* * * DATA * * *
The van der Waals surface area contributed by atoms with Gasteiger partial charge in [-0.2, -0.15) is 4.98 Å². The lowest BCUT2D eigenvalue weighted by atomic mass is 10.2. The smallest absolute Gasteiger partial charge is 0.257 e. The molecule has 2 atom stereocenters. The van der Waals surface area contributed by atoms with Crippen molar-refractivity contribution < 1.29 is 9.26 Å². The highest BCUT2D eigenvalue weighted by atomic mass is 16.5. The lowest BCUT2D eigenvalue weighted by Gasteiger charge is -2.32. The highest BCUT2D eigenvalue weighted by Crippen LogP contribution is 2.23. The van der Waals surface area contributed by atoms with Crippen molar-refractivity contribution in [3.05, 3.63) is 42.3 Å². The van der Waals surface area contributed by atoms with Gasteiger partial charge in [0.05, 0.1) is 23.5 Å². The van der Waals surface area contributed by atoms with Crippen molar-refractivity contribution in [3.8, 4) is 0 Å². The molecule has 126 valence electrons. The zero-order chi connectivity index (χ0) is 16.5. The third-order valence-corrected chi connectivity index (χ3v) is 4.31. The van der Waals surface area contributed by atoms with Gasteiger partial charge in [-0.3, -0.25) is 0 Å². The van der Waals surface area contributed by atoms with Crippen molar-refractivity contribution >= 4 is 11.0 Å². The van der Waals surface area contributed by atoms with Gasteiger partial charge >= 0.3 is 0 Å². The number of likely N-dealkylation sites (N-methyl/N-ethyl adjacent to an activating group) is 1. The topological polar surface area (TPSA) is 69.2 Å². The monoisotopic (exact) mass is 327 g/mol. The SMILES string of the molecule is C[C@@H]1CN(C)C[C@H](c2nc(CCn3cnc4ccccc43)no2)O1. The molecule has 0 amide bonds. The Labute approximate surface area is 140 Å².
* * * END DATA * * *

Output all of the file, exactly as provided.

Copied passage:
The van der Waals surface area contributed by atoms with Gasteiger partial charge in [-0.2, -0.15) is 4.98 Å². The lowest BCUT2D eigenvalue weighted by atomic mass is 10.2. The smallest absolute Gasteiger partial charge is 0.257 e. The molecule has 2 atom stereocenters. The van der Waals surface area contributed by atoms with Crippen molar-refractivity contribution < 1.29 is 9.26 Å². The highest BCUT2D eigenvalue weighted by atomic mass is 16.5. The lowest BCUT2D eigenvalue weighted by Gasteiger charge is -2.32. The highest BCUT2D eigenvalue weighted by Crippen LogP contribution is 2.23. The van der Waals surface area contributed by atoms with Crippen molar-refractivity contribution in [3.05, 3.63) is 42.3 Å². The van der Waals surface area contributed by atoms with Gasteiger partial charge in [0.05, 0.1) is 23.5 Å². The van der Waals surface area contributed by atoms with Crippen molar-refractivity contribution in [3.8, 4) is 0 Å². The molecule has 126 valence electrons. The zero-order chi connectivity index (χ0) is 16.5. The third-order valence-corrected chi connectivity index (χ3v) is 4.31. The van der Waals surface area contributed by atoms with Gasteiger partial charge in [-0.3, -0.25) is 0 Å². The van der Waals surface area contributed by atoms with Crippen molar-refractivity contribution >= 4 is 11.0 Å². The van der Waals surface area contributed by atoms with Gasteiger partial charge >= 0.3 is 0 Å². The number of likely N-dealkylation sites (N-methyl/N-ethyl adjacent to an activating group) is 1. The topological polar surface area (TPSA) is 69.2 Å². The monoisotopic (exact) mass is 327 g/mol. The SMILES string of the molecule is C[C@@H]1CN(C)C[C@H](c2nc(CCn3cnc4ccccc43)no2)O1. The molecule has 0 amide bonds. The Labute approximate surface area is 140 Å².